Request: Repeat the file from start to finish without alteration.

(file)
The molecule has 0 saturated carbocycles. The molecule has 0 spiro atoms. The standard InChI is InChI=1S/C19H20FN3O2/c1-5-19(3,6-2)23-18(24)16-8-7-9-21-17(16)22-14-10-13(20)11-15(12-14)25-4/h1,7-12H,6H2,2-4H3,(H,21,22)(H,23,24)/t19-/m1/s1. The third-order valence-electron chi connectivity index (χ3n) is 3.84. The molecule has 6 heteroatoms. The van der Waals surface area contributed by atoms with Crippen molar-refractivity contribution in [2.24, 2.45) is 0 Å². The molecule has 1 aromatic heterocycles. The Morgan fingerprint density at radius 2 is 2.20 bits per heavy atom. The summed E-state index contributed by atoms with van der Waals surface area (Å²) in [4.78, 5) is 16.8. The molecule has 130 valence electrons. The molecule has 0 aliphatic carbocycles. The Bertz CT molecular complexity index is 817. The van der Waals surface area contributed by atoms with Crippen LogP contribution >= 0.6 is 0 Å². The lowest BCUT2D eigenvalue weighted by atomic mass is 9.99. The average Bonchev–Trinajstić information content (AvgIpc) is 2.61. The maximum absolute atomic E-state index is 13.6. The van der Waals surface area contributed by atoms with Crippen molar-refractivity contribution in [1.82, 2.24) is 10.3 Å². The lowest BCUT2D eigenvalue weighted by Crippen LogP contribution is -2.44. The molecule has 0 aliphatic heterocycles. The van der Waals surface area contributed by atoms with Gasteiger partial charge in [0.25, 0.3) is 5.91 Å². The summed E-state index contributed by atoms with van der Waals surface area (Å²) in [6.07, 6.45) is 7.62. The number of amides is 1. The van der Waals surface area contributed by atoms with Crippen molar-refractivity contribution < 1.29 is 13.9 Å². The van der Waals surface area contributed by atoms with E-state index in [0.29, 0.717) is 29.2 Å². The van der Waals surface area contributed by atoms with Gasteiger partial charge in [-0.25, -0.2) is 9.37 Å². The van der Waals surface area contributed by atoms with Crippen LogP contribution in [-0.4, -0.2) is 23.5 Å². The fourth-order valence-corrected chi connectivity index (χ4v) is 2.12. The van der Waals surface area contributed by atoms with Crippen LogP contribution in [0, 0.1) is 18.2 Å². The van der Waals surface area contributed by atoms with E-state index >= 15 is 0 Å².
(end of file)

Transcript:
The molecule has 0 saturated carbocycles. The molecule has 0 spiro atoms. The standard InChI is InChI=1S/C19H20FN3O2/c1-5-19(3,6-2)23-18(24)16-8-7-9-21-17(16)22-14-10-13(20)11-15(12-14)25-4/h1,7-12H,6H2,2-4H3,(H,21,22)(H,23,24)/t19-/m1/s1. The third-order valence-electron chi connectivity index (χ3n) is 3.84. The molecule has 6 heteroatoms. The van der Waals surface area contributed by atoms with Crippen molar-refractivity contribution in [2.24, 2.45) is 0 Å². The molecule has 1 aromatic heterocycles. The Morgan fingerprint density at radius 2 is 2.20 bits per heavy atom. The summed E-state index contributed by atoms with van der Waals surface area (Å²) in [4.78, 5) is 16.8. The molecule has 130 valence electrons. The molecule has 0 aliphatic carbocycles. The Bertz CT molecular complexity index is 817. The van der Waals surface area contributed by atoms with Crippen LogP contribution >= 0.6 is 0 Å². The lowest BCUT2D eigenvalue weighted by atomic mass is 9.99. The average Bonchev–Trinajstić information content (AvgIpc) is 2.61. The maximum absolute atomic E-state index is 13.6. The van der Waals surface area contributed by atoms with Crippen molar-refractivity contribution in [1.82, 2.24) is 10.3 Å². The lowest BCUT2D eigenvalue weighted by Crippen LogP contribution is -2.44. The molecule has 0 aliphatic heterocycles. The van der Waals surface area contributed by atoms with Gasteiger partial charge in [0.25, 0.3) is 5.91 Å². The summed E-state index contributed by atoms with van der Waals surface area (Å²) in [6.07, 6.45) is 7.62. The number of amides is 1. The van der Waals surface area contributed by atoms with Crippen molar-refractivity contribution < 1.29 is 13.9 Å². The van der Waals surface area contributed by atoms with E-state index in [0.29, 0.717) is 29.2 Å². The van der Waals surface area contributed by atoms with Gasteiger partial charge in [-0.25, -0.2) is 9.37 Å². The van der Waals surface area contributed by atoms with Crippen LogP contribution in [-0.4, -0.2) is 23.5 Å². The fourth-order valence-corrected chi connectivity index (χ4v) is 2.12. The van der Waals surface area contributed by atoms with Crippen LogP contribution in [0, 0.1) is 18.2 Å². The van der Waals surface area contributed by atoms with E-state index >= 15 is 0 Å².